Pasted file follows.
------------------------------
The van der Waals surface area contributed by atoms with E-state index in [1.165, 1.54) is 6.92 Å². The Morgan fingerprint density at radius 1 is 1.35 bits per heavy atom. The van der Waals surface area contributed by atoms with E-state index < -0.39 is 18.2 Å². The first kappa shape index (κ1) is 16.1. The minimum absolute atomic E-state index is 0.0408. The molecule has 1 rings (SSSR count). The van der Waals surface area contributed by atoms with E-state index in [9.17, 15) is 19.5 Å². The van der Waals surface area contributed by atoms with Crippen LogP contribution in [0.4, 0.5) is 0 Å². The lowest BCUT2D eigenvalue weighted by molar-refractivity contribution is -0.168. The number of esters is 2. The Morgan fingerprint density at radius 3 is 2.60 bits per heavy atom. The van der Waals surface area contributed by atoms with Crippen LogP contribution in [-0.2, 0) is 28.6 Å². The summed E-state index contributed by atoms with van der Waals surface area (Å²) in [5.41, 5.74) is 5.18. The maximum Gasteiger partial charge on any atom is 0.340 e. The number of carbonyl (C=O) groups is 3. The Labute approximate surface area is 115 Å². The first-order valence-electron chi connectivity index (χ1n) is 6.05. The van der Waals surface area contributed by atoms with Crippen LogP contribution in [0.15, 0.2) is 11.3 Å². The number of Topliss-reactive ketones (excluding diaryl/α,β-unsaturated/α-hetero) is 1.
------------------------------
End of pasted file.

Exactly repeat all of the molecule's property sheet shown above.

The van der Waals surface area contributed by atoms with E-state index in [1.165, 1.54) is 6.92 Å². The Morgan fingerprint density at radius 1 is 1.35 bits per heavy atom. The van der Waals surface area contributed by atoms with E-state index < -0.39 is 18.2 Å². The first kappa shape index (κ1) is 16.1. The minimum absolute atomic E-state index is 0.0408. The molecule has 1 rings (SSSR count). The van der Waals surface area contributed by atoms with E-state index in [9.17, 15) is 19.5 Å². The van der Waals surface area contributed by atoms with Crippen LogP contribution in [0.4, 0.5) is 0 Å². The lowest BCUT2D eigenvalue weighted by molar-refractivity contribution is -0.168. The number of esters is 2. The Morgan fingerprint density at radius 3 is 2.60 bits per heavy atom. The van der Waals surface area contributed by atoms with Crippen LogP contribution in [-0.2, 0) is 28.6 Å². The summed E-state index contributed by atoms with van der Waals surface area (Å²) in [5.41, 5.74) is 5.18. The maximum Gasteiger partial charge on any atom is 0.340 e. The number of carbonyl (C=O) groups is 3. The Labute approximate surface area is 115 Å². The first-order valence-electron chi connectivity index (χ1n) is 6.05. The van der Waals surface area contributed by atoms with Crippen LogP contribution in [0.15, 0.2) is 11.3 Å². The number of Topliss-reactive ketones (excluding diaryl/α,β-unsaturated/α-hetero) is 1.